- To move and rename a file, use the command “mv filename.extension /dir/filename1.extension”.
- You can also move your file one folder back by using the command “mv filename/ ..”.
Using the “touch” command, you can create a new file with any extension you want like text, php, html, etc in your current directory. You can also create a file without any extension at all.Syntax: touch filename.extension
The remove command lets you delete a file from the server.Syntax: rm filename. extension
- “rm * foldername” will delete all the files or content in a directory.
- “rmdir” will remove the complete directory or folder.
- “rm -r foldername” will delete the folder as well as the folders inside it.
This command is used to display the content of a file on the screen. It copies standard input to standard output. This command also allows scrolling if the displayed text doesn’t fit the screen completely.Syntax: cat filename.extension
- The cat command is also used to concatenate two files and show their content combined as one. Syntax: cat file1.txt file2.txt > mergedfile.txt “>” is the output redirection character
- The cat command can also be used to create a new file. Syntax: cat > filename.extension
The head command lets you read the first ten lines of the content inside a file.Syntax: head filename.extension
- You can also give the names of more than one file in the head command and it will show the first ten lines of each file separately. Syntax: head /dir/file1 /var/file2
- You can also change the number of lines you want to be displayed on the screen rather than the default first ten lines. Syntax: head -n15 /temp/filename
The above command will display the first fifteen lines of content from the given file.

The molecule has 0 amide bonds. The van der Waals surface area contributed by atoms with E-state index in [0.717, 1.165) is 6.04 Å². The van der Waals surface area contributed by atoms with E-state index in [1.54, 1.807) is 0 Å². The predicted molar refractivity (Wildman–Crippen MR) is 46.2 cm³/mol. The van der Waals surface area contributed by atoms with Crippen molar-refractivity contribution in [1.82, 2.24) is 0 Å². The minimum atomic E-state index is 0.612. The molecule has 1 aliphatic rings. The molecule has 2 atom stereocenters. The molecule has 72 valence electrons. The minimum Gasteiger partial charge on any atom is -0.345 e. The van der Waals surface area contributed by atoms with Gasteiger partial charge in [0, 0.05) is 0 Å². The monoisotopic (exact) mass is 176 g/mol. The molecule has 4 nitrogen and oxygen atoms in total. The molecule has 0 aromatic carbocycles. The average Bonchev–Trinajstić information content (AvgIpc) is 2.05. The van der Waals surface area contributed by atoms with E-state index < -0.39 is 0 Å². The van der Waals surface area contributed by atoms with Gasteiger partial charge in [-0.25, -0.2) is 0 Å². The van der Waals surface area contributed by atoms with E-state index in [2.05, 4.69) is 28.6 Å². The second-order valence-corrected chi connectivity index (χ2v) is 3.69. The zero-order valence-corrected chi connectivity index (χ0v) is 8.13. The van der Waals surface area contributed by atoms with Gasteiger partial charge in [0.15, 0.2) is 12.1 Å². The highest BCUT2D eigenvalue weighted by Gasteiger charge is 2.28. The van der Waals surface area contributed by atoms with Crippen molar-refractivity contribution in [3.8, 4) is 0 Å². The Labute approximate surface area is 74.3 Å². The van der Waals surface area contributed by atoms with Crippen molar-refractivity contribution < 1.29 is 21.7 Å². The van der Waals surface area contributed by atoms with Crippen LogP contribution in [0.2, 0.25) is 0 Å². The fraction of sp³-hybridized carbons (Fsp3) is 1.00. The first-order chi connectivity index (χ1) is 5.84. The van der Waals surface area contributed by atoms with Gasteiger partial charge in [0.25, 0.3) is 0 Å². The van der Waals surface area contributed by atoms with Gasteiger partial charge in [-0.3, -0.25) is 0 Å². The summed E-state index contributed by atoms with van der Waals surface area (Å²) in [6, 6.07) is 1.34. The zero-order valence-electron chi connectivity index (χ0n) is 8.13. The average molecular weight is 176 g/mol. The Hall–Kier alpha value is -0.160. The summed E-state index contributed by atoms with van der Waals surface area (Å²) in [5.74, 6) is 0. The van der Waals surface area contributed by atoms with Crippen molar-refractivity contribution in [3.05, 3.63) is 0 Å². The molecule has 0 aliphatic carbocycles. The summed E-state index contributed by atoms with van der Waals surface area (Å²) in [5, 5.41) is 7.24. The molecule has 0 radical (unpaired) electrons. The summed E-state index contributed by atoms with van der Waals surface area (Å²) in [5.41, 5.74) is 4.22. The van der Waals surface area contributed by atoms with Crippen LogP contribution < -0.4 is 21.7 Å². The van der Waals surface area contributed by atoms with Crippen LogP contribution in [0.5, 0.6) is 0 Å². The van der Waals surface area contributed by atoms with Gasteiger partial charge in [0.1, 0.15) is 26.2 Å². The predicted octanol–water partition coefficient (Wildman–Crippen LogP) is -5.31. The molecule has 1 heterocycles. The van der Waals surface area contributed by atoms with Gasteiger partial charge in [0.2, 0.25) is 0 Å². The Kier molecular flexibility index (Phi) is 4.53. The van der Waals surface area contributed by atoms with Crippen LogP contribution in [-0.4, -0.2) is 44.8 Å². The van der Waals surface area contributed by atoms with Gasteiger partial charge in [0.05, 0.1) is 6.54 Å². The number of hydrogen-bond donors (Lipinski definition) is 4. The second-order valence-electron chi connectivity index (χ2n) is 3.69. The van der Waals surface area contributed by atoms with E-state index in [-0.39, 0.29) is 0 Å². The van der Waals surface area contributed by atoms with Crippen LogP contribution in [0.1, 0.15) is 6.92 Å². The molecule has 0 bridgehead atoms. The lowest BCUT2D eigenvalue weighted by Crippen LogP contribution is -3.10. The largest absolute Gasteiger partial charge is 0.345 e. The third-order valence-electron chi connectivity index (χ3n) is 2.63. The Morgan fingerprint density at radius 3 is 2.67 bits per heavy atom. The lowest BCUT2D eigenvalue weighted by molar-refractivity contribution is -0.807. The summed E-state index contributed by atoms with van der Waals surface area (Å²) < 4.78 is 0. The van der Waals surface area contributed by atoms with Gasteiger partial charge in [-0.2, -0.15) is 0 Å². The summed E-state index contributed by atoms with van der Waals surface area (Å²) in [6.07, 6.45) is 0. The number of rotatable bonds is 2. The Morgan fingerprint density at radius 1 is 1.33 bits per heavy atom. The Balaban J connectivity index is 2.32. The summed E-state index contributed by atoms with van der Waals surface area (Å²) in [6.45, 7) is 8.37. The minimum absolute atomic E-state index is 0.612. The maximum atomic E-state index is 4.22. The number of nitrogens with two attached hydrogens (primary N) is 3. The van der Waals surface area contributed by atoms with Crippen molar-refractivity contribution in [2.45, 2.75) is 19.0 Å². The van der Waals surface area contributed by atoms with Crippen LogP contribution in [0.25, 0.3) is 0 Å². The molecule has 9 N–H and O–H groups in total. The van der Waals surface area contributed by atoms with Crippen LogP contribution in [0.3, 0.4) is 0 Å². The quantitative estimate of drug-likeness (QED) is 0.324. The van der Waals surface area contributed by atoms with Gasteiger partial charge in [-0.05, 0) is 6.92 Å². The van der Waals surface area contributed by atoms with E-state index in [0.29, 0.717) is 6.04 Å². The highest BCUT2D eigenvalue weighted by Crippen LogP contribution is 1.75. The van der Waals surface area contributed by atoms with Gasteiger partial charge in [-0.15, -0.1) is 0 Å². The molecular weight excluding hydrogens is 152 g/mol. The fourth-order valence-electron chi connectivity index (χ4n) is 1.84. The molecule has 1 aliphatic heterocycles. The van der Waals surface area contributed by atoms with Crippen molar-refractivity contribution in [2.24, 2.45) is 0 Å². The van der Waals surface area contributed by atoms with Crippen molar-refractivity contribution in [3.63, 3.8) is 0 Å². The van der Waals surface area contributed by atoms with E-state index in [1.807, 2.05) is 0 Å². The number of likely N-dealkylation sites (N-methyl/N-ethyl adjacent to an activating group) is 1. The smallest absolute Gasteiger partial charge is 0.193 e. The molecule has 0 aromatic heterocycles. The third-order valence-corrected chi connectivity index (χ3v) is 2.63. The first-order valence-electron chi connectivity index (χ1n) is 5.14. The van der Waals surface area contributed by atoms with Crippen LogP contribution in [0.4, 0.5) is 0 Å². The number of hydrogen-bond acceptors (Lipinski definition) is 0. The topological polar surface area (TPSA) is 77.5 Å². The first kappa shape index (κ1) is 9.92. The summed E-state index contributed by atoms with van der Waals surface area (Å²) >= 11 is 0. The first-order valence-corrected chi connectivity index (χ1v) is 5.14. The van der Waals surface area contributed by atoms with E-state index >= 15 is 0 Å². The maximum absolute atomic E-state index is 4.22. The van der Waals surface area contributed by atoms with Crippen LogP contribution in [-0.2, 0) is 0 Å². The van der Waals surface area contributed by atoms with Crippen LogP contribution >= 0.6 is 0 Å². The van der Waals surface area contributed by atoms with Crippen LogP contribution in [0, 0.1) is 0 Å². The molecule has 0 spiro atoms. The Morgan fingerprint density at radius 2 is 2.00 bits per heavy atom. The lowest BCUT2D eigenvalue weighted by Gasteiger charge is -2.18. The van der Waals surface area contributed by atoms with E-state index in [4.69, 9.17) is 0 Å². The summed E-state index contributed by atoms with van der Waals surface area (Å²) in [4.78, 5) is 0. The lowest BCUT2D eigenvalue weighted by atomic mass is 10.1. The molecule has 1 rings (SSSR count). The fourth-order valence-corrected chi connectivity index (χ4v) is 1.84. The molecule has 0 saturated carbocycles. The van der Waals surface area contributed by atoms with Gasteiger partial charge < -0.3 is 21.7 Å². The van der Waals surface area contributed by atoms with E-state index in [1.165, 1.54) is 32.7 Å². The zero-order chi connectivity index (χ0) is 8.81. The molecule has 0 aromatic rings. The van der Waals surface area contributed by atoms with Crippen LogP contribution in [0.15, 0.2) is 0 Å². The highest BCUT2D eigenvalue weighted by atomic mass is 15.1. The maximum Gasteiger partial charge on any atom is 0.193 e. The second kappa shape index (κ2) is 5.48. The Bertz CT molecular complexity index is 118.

Just like the head command gives you the first ten lines, the tail command gives you the last ten lines of content from the file.Syntax: tail filename.extension
- Also, you can provide multiple filenames to the tail command for it to show the last ten lines from each of the mentioned files. Syntax: tail /dir/file1 /dir/file2
- Similar to the head command, the tail command also allows you to change the number of lines you want to be displayed other than the default number. Syntax: tail -n15 /temp/filename
The above command will display the last fifteen lines of content from the given file.
A compression and file packaging utility in Unix, zip command compression the file size. It also puts one or more files into a single zip archive.Syntax: zip -r foldername.zip foldername
- Using the command “zip -d filename.zip filename”, you can delete the file from the zip archive.
- Using the command “zip -u filename.zip filename”, the specified list of files can be updated in the zip archive.
- “zip -m filename.zip filename” deletes the original file after creating its zip archive.
The unzip command is used to decompress a file. Syntax: unzip filename.zip
- You can unzip multiple numbers of files at a time by using the command “unzip file1.zip file2.zip file3.zip”.
- You can also exclude one or more files from unzipping.